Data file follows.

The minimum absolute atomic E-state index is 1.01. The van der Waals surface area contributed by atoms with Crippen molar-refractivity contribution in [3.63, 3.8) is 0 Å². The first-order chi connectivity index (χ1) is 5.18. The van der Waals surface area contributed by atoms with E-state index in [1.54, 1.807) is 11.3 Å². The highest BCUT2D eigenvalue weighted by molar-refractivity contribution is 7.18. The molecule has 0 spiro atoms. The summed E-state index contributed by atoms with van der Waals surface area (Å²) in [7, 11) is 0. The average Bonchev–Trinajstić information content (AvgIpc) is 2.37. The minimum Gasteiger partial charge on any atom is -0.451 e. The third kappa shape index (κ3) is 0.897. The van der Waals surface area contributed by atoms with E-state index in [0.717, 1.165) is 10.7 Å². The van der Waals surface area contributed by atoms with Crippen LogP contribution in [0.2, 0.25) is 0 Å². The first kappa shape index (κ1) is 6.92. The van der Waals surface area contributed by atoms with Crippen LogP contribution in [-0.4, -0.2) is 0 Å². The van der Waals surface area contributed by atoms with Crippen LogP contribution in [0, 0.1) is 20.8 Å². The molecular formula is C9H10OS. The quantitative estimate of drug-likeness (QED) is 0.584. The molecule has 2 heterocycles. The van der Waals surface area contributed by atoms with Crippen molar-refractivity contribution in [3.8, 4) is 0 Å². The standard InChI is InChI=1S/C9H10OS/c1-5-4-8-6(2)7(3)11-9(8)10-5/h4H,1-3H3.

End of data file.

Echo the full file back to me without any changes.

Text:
The minimum absolute atomic E-state index is 1.01. The van der Waals surface area contributed by atoms with Crippen molar-refractivity contribution in [3.63, 3.8) is 0 Å². The first-order chi connectivity index (χ1) is 5.18. The van der Waals surface area contributed by atoms with E-state index in [1.54, 1.807) is 11.3 Å². The highest BCUT2D eigenvalue weighted by molar-refractivity contribution is 7.18. The molecule has 0 spiro atoms. The summed E-state index contributed by atoms with van der Waals surface area (Å²) in [7, 11) is 0. The average Bonchev–Trinajstić information content (AvgIpc) is 2.37. The minimum Gasteiger partial charge on any atom is -0.451 e. The third kappa shape index (κ3) is 0.897. The van der Waals surface area contributed by atoms with E-state index in [0.717, 1.165) is 10.7 Å². The van der Waals surface area contributed by atoms with Crippen LogP contribution in [0.2, 0.25) is 0 Å². The first kappa shape index (κ1) is 6.92. The van der Waals surface area contributed by atoms with Crippen LogP contribution in [-0.4, -0.2) is 0 Å². The van der Waals surface area contributed by atoms with Crippen LogP contribution in [0, 0.1) is 20.8 Å². The molecular formula is C9H10OS. The quantitative estimate of drug-likeness (QED) is 0.584. The molecule has 2 heterocycles. The van der Waals surface area contributed by atoms with Crippen molar-refractivity contribution in [3.8, 4) is 0 Å². The standard InChI is InChI=1S/C9H10OS/c1-5-4-8-6(2)7(3)11-9(8)10-5/h4H,1-3H3.